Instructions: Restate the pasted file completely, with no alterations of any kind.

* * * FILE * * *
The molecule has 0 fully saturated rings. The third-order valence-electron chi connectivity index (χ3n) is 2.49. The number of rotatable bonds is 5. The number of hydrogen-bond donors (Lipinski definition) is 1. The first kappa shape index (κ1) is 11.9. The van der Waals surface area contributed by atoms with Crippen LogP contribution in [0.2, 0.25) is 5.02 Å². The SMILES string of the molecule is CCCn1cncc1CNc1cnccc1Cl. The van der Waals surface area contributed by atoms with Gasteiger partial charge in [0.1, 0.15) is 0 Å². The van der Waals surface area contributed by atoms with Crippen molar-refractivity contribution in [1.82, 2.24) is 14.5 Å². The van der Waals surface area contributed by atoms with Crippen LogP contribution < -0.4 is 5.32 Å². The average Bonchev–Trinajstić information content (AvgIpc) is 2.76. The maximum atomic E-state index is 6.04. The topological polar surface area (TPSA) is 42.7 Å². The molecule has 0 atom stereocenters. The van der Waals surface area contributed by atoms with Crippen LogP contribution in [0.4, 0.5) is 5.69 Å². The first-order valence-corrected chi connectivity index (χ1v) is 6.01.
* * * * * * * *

The molecule has 0 fully saturated rings. The third-order valence-electron chi connectivity index (χ3n) is 2.49. The number of rotatable bonds is 5. The number of hydrogen-bond donors (Lipinski definition) is 1. The first kappa shape index (κ1) is 11.9. The van der Waals surface area contributed by atoms with Crippen LogP contribution in [0.2, 0.25) is 5.02 Å². The SMILES string of the molecule is CCCn1cncc1CNc1cnccc1Cl. The van der Waals surface area contributed by atoms with Gasteiger partial charge in [0.1, 0.15) is 0 Å². The van der Waals surface area contributed by atoms with Crippen molar-refractivity contribution in [1.82, 2.24) is 14.5 Å². The van der Waals surface area contributed by atoms with Crippen LogP contribution < -0.4 is 5.32 Å². The average Bonchev–Trinajstić information content (AvgIpc) is 2.76. The maximum atomic E-state index is 6.04. The topological polar surface area (TPSA) is 42.7 Å². The molecule has 0 atom stereocenters. The van der Waals surface area contributed by atoms with Crippen LogP contribution in [0.4, 0.5) is 5.69 Å². The first-order valence-corrected chi connectivity index (χ1v) is 6.01.